The Folly of Doing Theology in an Echo Chamber: A Thorough Examination of Piper’s Two-Wills View (Part 11)

, posted by stridermtb

[StriderMTB’s lengthy article, “The Folly of Doing Theology in an Echo Chamber: A Thorough Examination of Piper’s ‘Two-Wills’ View,” has been divided into 30 parts and edited for serial publication on this website. Here is a link to the original post. After the entire series is published, it will be made available as a single article on this site. Critique 16 is included in this post.]


There is little doubt that the general disposition and consciousness of many Jews in Christ’s day was to stay entrenched in an old “wineskin” passing away and stubbornly defy God’s terms for true, righteous standing—which was believing loyalty in the Messiah. In response Israel’s defiance will be judicially judged. Therefore the question that presents itself is, did God extend Israel covenantal grace and patience prior to his judicial hardening of her?

Well if we want to take Scripture seriously, yes he did. As Paul makes clear by quoting Isaiah, “But to Israel he says: All day long I have spread out My hands to a disobedient and defiant people (Rom. 10:21).”

As such we must categorically reject any theology that would suggest God determined Israel’s disobedience or hardened Israel prior to his judicial hardening of her. Yet Piper’s Calvinism posits just this scenario given its commitment to theological determinism that every choice, for or against God, was determinatively rendered certain by God in the past. Consequently Piper must concede God determined that Israel disobey and defy him, so that he in turn could determinatively harden them—in response to Israel taking on the very posture of disobedience he determined. This makes any need to explain anything meaningless and irrelevant. In virtue of the book of Romans being an epistle of deep and thorough explanatory scope and intention, we can confidently state Paul’s starting place was not one of theological determinism.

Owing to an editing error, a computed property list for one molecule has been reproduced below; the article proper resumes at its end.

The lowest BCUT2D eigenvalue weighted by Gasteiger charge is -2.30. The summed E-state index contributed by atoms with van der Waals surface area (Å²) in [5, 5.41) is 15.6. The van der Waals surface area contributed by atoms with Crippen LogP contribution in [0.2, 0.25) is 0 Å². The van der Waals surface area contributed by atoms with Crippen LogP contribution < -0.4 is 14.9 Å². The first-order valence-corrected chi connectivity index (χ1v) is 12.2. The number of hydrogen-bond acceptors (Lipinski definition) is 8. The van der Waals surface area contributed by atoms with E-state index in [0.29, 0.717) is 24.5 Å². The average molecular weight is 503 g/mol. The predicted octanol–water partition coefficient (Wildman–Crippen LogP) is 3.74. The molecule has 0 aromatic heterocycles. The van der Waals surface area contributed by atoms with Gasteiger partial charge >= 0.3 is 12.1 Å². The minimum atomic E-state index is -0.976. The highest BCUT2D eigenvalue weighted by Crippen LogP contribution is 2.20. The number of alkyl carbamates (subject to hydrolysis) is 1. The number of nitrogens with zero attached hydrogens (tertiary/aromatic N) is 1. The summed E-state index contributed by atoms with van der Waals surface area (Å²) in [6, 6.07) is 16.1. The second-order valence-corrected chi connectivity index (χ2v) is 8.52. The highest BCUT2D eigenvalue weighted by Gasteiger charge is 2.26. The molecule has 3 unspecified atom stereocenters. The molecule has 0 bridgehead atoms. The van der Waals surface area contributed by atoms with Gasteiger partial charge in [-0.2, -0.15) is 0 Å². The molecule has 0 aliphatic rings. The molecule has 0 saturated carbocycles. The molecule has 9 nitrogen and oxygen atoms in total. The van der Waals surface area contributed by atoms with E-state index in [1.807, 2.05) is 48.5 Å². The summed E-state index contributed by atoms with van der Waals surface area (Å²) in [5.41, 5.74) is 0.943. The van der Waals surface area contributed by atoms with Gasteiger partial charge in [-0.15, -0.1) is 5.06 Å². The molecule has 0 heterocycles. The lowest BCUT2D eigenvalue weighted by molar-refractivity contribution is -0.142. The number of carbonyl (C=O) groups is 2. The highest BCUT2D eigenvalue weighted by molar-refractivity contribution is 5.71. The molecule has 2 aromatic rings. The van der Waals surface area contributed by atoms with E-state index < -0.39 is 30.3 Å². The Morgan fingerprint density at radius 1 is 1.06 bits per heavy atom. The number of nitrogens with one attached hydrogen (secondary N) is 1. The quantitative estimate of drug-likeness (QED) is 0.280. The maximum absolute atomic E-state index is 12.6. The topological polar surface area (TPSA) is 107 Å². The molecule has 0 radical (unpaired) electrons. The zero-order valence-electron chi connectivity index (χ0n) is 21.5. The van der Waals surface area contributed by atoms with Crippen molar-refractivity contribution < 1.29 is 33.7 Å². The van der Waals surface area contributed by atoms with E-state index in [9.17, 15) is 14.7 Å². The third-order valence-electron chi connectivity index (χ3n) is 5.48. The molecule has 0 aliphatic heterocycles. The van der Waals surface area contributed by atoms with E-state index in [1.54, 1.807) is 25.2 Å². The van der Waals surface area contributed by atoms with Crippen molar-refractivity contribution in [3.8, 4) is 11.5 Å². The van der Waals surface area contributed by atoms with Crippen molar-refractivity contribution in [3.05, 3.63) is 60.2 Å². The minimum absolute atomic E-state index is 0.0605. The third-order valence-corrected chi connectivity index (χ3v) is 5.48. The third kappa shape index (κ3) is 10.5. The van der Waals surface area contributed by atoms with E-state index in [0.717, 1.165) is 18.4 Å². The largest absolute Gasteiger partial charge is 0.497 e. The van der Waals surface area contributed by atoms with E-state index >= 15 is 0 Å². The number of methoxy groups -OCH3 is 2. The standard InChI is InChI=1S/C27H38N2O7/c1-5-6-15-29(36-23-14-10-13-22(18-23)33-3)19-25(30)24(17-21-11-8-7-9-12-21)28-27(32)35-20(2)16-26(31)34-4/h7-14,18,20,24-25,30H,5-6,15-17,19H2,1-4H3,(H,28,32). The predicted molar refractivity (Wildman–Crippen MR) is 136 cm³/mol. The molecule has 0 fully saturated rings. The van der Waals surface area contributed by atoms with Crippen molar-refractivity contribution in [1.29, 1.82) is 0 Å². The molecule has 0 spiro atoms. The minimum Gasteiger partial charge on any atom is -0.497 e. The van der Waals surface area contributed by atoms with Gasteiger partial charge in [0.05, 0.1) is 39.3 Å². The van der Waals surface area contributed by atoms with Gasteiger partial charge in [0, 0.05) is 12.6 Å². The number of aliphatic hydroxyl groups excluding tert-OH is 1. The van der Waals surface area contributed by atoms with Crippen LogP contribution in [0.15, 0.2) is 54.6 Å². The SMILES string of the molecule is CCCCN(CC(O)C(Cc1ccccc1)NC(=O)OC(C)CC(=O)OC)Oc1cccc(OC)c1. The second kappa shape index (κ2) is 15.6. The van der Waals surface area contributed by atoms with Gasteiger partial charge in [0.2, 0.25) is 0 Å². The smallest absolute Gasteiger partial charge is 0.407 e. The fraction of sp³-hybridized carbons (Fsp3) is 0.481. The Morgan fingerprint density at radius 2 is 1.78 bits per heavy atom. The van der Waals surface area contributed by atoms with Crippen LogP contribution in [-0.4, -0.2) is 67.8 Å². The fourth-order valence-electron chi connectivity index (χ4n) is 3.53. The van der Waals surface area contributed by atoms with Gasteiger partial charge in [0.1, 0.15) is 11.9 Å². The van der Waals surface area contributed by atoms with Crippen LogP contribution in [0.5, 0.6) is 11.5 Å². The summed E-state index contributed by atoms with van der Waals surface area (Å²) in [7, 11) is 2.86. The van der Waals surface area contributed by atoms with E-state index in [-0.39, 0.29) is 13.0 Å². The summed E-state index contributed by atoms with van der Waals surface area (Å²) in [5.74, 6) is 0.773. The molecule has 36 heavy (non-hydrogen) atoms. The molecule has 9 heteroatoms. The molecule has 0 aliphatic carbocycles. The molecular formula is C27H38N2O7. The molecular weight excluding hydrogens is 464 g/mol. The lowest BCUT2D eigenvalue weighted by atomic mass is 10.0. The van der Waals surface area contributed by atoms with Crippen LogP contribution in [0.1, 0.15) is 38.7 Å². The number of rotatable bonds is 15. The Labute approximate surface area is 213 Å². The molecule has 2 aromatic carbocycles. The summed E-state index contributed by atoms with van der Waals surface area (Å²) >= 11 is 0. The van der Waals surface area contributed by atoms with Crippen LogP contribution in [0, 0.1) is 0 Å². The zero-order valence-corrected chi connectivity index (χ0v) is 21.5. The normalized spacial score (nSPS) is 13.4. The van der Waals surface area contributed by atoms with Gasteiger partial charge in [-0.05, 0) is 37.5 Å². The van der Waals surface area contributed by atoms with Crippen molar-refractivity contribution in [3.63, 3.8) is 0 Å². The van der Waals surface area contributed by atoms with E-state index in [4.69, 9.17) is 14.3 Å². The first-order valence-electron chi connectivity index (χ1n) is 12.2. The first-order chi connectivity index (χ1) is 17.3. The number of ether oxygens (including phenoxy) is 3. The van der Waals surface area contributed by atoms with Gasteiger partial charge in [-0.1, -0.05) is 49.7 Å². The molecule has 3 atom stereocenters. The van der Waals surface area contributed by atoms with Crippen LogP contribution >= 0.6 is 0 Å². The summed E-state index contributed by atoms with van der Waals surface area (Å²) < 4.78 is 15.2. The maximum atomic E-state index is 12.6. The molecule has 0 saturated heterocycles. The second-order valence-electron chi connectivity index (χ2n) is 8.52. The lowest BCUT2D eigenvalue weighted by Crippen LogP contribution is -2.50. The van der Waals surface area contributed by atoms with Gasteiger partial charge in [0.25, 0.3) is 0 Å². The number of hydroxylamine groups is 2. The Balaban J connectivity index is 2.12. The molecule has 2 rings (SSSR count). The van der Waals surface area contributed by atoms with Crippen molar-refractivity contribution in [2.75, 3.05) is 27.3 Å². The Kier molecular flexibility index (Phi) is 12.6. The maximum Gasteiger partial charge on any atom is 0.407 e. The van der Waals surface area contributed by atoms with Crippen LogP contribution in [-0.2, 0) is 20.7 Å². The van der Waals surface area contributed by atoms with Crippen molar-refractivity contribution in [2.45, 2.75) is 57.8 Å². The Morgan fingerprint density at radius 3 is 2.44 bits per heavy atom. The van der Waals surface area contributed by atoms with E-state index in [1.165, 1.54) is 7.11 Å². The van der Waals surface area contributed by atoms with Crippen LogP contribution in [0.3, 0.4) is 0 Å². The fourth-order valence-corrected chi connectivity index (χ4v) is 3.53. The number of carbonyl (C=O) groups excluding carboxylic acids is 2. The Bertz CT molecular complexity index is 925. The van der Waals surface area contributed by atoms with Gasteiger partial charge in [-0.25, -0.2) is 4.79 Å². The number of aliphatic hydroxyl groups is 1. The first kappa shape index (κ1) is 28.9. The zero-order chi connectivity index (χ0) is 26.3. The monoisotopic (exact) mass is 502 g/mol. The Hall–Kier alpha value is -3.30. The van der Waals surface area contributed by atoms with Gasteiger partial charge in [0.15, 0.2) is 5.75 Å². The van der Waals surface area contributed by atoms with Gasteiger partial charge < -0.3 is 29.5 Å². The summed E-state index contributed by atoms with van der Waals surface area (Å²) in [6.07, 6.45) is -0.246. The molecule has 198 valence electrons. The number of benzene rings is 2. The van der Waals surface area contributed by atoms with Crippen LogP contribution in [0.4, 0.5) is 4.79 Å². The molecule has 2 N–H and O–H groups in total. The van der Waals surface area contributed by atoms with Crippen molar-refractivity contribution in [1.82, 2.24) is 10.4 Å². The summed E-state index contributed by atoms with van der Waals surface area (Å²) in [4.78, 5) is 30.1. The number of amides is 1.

Piper next zeroes in on the words of Jesus, but almost immediately Piper’s determinism ensnares him again in meaningless exposition—his very words becoming the victims and casualties of his own theology.

He writes, “[Jesus] explained that one of the purposes of speaking in parables to the Jews of his day was to bring about this judicial blinding or stupor. In Mark 4:11-12 he said to his disciples, “To you has been given the secret of the kingdom of God, but for those outside everything is in parables; so that they may indeed see but not perceive, and may indeed hear but not understand; lest they should turn again, and be forgiven.” Here again God wills that a condition prevail which he regards as blameworthy. His will is that they turn and be forgiven (Mark 1:15), but he acts in a way to restrict the fulfillment of that will.”